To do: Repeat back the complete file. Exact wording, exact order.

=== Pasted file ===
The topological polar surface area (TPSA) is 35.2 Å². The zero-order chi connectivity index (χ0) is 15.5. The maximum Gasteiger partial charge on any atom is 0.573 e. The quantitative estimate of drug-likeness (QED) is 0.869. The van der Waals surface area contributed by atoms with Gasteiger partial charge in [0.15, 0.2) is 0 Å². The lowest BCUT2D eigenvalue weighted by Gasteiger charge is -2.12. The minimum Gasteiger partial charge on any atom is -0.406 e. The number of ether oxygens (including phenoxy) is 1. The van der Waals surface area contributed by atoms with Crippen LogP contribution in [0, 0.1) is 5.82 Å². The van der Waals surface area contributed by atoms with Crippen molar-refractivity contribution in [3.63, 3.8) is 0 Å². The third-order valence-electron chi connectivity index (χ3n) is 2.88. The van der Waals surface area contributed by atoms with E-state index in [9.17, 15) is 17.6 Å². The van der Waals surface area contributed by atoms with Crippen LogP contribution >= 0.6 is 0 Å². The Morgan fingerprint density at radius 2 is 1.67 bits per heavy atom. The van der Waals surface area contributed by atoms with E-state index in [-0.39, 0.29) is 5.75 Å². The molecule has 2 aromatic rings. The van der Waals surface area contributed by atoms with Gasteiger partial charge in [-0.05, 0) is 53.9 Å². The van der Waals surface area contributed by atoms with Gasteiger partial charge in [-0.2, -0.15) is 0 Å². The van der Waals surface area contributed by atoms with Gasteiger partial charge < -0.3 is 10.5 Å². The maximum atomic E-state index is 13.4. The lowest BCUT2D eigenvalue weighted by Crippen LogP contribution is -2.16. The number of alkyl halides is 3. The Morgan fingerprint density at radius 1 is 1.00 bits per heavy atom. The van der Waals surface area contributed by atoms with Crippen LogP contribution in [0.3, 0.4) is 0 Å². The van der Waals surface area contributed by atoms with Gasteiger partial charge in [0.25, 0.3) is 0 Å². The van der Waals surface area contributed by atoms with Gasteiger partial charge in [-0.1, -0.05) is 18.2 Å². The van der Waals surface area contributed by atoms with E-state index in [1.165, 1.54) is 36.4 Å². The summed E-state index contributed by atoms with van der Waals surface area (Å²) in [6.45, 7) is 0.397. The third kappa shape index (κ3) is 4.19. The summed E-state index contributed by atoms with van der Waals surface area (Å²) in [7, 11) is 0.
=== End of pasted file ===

The topological polar surface area (TPSA) is 35.2 Å². The zero-order chi connectivity index (χ0) is 15.5. The maximum Gasteiger partial charge on any atom is 0.573 e. The quantitative estimate of drug-likeness (QED) is 0.869. The van der Waals surface area contributed by atoms with Gasteiger partial charge in [0.15, 0.2) is 0 Å². The lowest BCUT2D eigenvalue weighted by Gasteiger charge is -2.12. The minimum Gasteiger partial charge on any atom is -0.406 e. The number of ether oxygens (including phenoxy) is 1. The van der Waals surface area contributed by atoms with Crippen LogP contribution in [0, 0.1) is 5.82 Å². The van der Waals surface area contributed by atoms with Crippen molar-refractivity contribution in [3.63, 3.8) is 0 Å². The third-order valence-electron chi connectivity index (χ3n) is 2.88. The van der Waals surface area contributed by atoms with E-state index in [9.17, 15) is 17.6 Å². The van der Waals surface area contributed by atoms with Crippen LogP contribution >= 0.6 is 0 Å². The Morgan fingerprint density at radius 2 is 1.67 bits per heavy atom. The van der Waals surface area contributed by atoms with E-state index in [-0.39, 0.29) is 5.75 Å². The molecule has 2 aromatic rings. The van der Waals surface area contributed by atoms with Gasteiger partial charge in [-0.05, 0) is 53.9 Å². The van der Waals surface area contributed by atoms with Gasteiger partial charge in [-0.2, -0.15) is 0 Å². The van der Waals surface area contributed by atoms with Gasteiger partial charge < -0.3 is 10.5 Å². The maximum atomic E-state index is 13.4. The lowest BCUT2D eigenvalue weighted by Crippen LogP contribution is -2.16. The number of alkyl halides is 3. The Morgan fingerprint density at radius 1 is 1.00 bits per heavy atom. The van der Waals surface area contributed by atoms with Crippen LogP contribution in [0.3, 0.4) is 0 Å². The van der Waals surface area contributed by atoms with Gasteiger partial charge in [0.25, 0.3) is 0 Å². The van der Waals surface area contributed by atoms with Gasteiger partial charge in [-0.1, -0.05) is 18.2 Å². The van der Waals surface area contributed by atoms with E-state index in [1.165, 1.54) is 36.4 Å². The summed E-state index contributed by atoms with van der Waals surface area (Å²) in [6.45, 7) is 0.397. The third kappa shape index (κ3) is 4.19. The summed E-state index contributed by atoms with van der Waals surface area (Å²) in [7, 11) is 0.